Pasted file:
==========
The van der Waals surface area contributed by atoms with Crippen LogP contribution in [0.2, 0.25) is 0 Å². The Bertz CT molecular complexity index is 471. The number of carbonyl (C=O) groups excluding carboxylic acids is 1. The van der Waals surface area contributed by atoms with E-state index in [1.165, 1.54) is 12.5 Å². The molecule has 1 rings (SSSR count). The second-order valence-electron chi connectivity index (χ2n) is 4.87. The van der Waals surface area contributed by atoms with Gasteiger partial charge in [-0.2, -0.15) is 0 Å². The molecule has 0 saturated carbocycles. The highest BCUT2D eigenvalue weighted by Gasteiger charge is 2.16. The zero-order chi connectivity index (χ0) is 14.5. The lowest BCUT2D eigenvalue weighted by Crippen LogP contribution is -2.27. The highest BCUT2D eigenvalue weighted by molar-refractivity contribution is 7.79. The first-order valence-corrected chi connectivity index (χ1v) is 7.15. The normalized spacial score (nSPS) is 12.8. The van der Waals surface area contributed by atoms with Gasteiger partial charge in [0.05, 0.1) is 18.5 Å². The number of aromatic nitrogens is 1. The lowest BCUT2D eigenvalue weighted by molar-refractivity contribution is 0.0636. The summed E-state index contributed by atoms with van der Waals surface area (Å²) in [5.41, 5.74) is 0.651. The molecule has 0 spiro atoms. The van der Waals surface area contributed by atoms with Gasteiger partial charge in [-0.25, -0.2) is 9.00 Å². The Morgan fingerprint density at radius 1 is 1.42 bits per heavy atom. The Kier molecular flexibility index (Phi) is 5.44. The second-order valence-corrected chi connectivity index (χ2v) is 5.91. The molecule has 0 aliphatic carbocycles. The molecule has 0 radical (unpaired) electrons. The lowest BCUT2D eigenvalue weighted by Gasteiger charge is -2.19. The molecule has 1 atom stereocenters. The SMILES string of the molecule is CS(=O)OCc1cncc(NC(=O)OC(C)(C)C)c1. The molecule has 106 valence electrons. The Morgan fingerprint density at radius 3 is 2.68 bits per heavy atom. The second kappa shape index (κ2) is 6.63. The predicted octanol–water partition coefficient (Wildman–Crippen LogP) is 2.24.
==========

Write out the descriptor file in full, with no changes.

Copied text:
The van der Waals surface area contributed by atoms with Crippen LogP contribution in [0.2, 0.25) is 0 Å². The Bertz CT molecular complexity index is 471. The number of carbonyl (C=O) groups excluding carboxylic acids is 1. The van der Waals surface area contributed by atoms with E-state index in [1.165, 1.54) is 12.5 Å². The molecule has 1 rings (SSSR count). The second-order valence-electron chi connectivity index (χ2n) is 4.87. The van der Waals surface area contributed by atoms with Gasteiger partial charge in [-0.2, -0.15) is 0 Å². The molecule has 0 saturated carbocycles. The highest BCUT2D eigenvalue weighted by Gasteiger charge is 2.16. The zero-order chi connectivity index (χ0) is 14.5. The lowest BCUT2D eigenvalue weighted by Crippen LogP contribution is -2.27. The highest BCUT2D eigenvalue weighted by molar-refractivity contribution is 7.79. The first-order valence-corrected chi connectivity index (χ1v) is 7.15. The normalized spacial score (nSPS) is 12.8. The van der Waals surface area contributed by atoms with Gasteiger partial charge in [0.05, 0.1) is 18.5 Å². The number of aromatic nitrogens is 1. The lowest BCUT2D eigenvalue weighted by molar-refractivity contribution is 0.0636. The summed E-state index contributed by atoms with van der Waals surface area (Å²) in [5.41, 5.74) is 0.651. The molecule has 0 spiro atoms. The van der Waals surface area contributed by atoms with Gasteiger partial charge in [-0.25, -0.2) is 9.00 Å². The Morgan fingerprint density at radius 1 is 1.42 bits per heavy atom. The Kier molecular flexibility index (Phi) is 5.44. The second-order valence-corrected chi connectivity index (χ2v) is 5.91. The molecule has 0 aliphatic carbocycles. The molecule has 0 radical (unpaired) electrons. The lowest BCUT2D eigenvalue weighted by Gasteiger charge is -2.19. The molecule has 1 atom stereocenters. The SMILES string of the molecule is CS(=O)OCc1cncc(NC(=O)OC(C)(C)C)c1. The molecule has 106 valence electrons. The Morgan fingerprint density at radius 3 is 2.68 bits per heavy atom. The second kappa shape index (κ2) is 6.63. The predicted octanol–water partition coefficient (Wildman–Crippen LogP) is 2.24.